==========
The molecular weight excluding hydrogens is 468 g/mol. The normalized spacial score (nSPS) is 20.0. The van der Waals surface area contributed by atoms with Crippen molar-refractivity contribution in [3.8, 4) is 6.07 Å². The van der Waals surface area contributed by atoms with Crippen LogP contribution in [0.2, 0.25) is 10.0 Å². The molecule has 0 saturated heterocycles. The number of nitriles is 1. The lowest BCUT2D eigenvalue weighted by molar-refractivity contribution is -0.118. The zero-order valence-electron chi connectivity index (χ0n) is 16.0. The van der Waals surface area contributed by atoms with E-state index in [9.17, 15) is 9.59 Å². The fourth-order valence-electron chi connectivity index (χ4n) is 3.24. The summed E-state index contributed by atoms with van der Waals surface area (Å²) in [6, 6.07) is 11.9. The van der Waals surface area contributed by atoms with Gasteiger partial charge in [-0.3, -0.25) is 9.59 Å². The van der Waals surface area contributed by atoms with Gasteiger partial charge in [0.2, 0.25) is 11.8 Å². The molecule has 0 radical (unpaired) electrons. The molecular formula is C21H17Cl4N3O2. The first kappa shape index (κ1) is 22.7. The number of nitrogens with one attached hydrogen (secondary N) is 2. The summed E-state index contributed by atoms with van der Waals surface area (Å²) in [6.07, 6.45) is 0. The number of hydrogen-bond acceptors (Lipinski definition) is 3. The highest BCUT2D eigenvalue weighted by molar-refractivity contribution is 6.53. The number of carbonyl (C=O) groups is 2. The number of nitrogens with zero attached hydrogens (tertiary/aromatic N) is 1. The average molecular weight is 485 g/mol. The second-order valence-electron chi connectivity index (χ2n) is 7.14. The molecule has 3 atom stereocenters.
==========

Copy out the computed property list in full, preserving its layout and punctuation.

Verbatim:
The molecular weight excluding hydrogens is 468 g/mol. The normalized spacial score (nSPS) is 20.0. The van der Waals surface area contributed by atoms with Crippen molar-refractivity contribution in [3.8, 4) is 6.07 Å². The van der Waals surface area contributed by atoms with Crippen LogP contribution in [0.2, 0.25) is 10.0 Å². The molecule has 0 saturated heterocycles. The number of nitriles is 1. The lowest BCUT2D eigenvalue weighted by molar-refractivity contribution is -0.118. The zero-order valence-electron chi connectivity index (χ0n) is 16.0. The van der Waals surface area contributed by atoms with E-state index in [9.17, 15) is 9.59 Å². The fourth-order valence-electron chi connectivity index (χ4n) is 3.24. The summed E-state index contributed by atoms with van der Waals surface area (Å²) in [6, 6.07) is 11.9. The van der Waals surface area contributed by atoms with Gasteiger partial charge in [-0.3, -0.25) is 9.59 Å². The van der Waals surface area contributed by atoms with Gasteiger partial charge in [0.2, 0.25) is 11.8 Å². The molecule has 0 radical (unpaired) electrons. The molecular formula is C21H17Cl4N3O2. The first kappa shape index (κ1) is 22.7. The number of nitrogens with one attached hydrogen (secondary N) is 2. The summed E-state index contributed by atoms with van der Waals surface area (Å²) in [6.07, 6.45) is 0. The number of hydrogen-bond acceptors (Lipinski definition) is 3. The highest BCUT2D eigenvalue weighted by molar-refractivity contribution is 6.53. The number of carbonyl (C=O) groups is 2. The number of nitrogens with zero attached hydrogens (tertiary/aromatic N) is 1. The average molecular weight is 485 g/mol. The second-order valence-electron chi connectivity index (χ2n) is 7.14. The molecule has 3 atom stereocenters.